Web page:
The Kingdom of God
The Kingdom of God
I intended to talk about the sovereignty of God in this blog. As I thought about it I decided that we needed to talk about the kingdom of God.
Matthew 6:10 “Your kingdom come, your will be done, on earth as it is in heaven.” In this passage Jesus is providing His disciples a model prayer. Matthew 26:39 ……“My Father, if it be possible, let this cup pass from me; nevertheless, not as I will, but as you will.” While praying in Gethsemane our Lord and Savior made this statement “not as I will, but as you will.” The idea of the “Kingdom of God” comes out particularly in the teaching of Jesus and is one of His central themes. Jesus used this term in a wide variety of contexts, so that its essential meaning needs careful definition. It means the sovereignty of God, the situation in which God is in control, His rule or reign. Now, while in one sense God is always in control, it is also a fact that man rejects His sovereignty and rebels. The “coming of the kingdom” therefore denotes the practical implementation of God’s rule in human affairs, and it was His coming of the kingdom which Jesus announced as He began his ministry – Mark 1:15. Other sayings reinforce the message that His coming already brought into operation the rule of God – Matthew 12:28; Luke 17:20ff. Jesus could speak of people “entering” or “receiving” the kingdom – Mark 10:15; 23-25; Luke 12:31; 16:16, and assured His disciples that “Yours is the Kingdom of God” – Luke 6:20; Matthew 5:3, 10.
Jesus provides some insight into the sovereignty of God in the Luke 17:21 where he stated “the Kingdom is within you”.
Does God rule your life – is God’s sovereign in your life?
The Greek word that is translated “kingdom” here is used in the sense of realm or domain. The dominant sense is “sovereignty” or “kingly rule”. The sovereignty of God is absolute, but not recognized by sinful man, who thus merits destruction. The “gospel of the Kingdom of God” means that men are given an opportunity to receive the kingdom by repentance and faith – Mark 1:15. This is achieved through Christ the Messiah-King, to whom every knee must bow, whether in willing loyalty or under judgment – Romans 14: 10-11; Philippians 2:9-11; Isaiah 45:22.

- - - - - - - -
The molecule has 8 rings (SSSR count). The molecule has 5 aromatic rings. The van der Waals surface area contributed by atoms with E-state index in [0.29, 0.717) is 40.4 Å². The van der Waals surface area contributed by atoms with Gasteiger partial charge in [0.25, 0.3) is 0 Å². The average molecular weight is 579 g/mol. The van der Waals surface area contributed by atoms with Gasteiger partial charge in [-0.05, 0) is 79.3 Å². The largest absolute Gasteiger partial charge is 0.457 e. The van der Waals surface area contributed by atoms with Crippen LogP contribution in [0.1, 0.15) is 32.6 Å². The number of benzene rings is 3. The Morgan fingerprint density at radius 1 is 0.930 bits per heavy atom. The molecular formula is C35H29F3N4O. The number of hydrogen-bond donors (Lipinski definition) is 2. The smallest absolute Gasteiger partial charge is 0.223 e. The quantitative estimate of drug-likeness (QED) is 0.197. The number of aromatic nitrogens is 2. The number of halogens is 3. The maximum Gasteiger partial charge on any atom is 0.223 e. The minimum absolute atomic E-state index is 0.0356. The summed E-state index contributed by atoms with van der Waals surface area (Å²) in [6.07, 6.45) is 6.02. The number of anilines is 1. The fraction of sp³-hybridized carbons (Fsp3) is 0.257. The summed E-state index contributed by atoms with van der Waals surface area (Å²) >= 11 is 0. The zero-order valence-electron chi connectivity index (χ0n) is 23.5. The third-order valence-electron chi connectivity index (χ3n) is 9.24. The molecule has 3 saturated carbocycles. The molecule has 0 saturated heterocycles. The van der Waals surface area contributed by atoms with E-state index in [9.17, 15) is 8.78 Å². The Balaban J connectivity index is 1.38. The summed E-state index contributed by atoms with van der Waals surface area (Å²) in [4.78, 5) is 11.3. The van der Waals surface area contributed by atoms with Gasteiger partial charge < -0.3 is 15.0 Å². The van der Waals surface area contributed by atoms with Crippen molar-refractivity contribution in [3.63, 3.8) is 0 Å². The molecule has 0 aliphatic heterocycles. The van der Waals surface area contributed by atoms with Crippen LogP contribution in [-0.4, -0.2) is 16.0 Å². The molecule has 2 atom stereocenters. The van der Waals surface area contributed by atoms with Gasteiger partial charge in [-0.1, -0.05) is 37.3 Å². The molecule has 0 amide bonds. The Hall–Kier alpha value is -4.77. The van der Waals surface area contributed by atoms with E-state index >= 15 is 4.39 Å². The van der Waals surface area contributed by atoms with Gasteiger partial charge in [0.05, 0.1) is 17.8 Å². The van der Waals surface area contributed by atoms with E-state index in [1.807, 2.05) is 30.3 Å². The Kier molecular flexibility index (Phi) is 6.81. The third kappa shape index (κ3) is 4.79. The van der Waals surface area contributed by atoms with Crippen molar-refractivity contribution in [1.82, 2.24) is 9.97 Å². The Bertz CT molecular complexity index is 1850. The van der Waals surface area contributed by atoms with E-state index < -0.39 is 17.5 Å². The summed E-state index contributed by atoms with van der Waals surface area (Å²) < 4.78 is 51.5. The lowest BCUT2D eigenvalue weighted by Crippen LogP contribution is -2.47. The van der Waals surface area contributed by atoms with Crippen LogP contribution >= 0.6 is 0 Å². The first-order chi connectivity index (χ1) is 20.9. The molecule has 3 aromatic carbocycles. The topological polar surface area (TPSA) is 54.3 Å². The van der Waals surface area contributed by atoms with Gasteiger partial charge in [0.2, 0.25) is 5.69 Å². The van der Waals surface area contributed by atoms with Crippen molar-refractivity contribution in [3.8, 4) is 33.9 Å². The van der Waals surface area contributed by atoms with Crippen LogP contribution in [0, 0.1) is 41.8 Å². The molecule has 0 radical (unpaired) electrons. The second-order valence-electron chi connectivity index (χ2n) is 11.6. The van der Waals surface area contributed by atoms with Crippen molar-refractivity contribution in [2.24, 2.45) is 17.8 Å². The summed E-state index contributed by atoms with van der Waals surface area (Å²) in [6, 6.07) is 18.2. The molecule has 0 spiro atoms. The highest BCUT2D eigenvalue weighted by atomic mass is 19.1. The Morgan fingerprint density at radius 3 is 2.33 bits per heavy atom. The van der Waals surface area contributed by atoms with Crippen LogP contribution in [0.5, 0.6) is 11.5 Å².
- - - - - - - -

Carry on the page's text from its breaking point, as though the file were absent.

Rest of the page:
Abundant though this revealed knowledge of God is, yet in the divine name there is a clear element of secrecy. The statement “I am who I am” in itself expresses no more than that God knows His own nature: it is a formula of the sovereignty of God in the revelation of Himself. If anything is to be told, He must tell it; He will tell only what He pleases. – Genesis 32:29; Judges 13:17.
I want to close with this story about a tightrope walker.
A huge crowd was watching the famous tightrope walker, Blondin, cross Niagara Falls one day in 1860. He crossed it numerous times—a 1,000-foot trip 160 feet above the raging waters. He not only walked across it; he also pushed a wheelbarrow across it. One little boy just stared in amazement. So after completing a crossing the fellow looked at that little boy and he said, “Do you believe I could take a person across in the wheelbarrow without falling?” “Yes, sir. I really do.” The fellow says, “Well then, get in, son.”
If the young man did indeed ride a cross in the wheelbarrow he would have expressed both faith and trust in this action. I do not know that he actually rode across in the wheelbarrow but this does make an excellent point in our relationship to God. We have faith in God but many times in our life we do not demonstrate trust.
I would like to leave you with this thought.
Which is more important trust or obedience?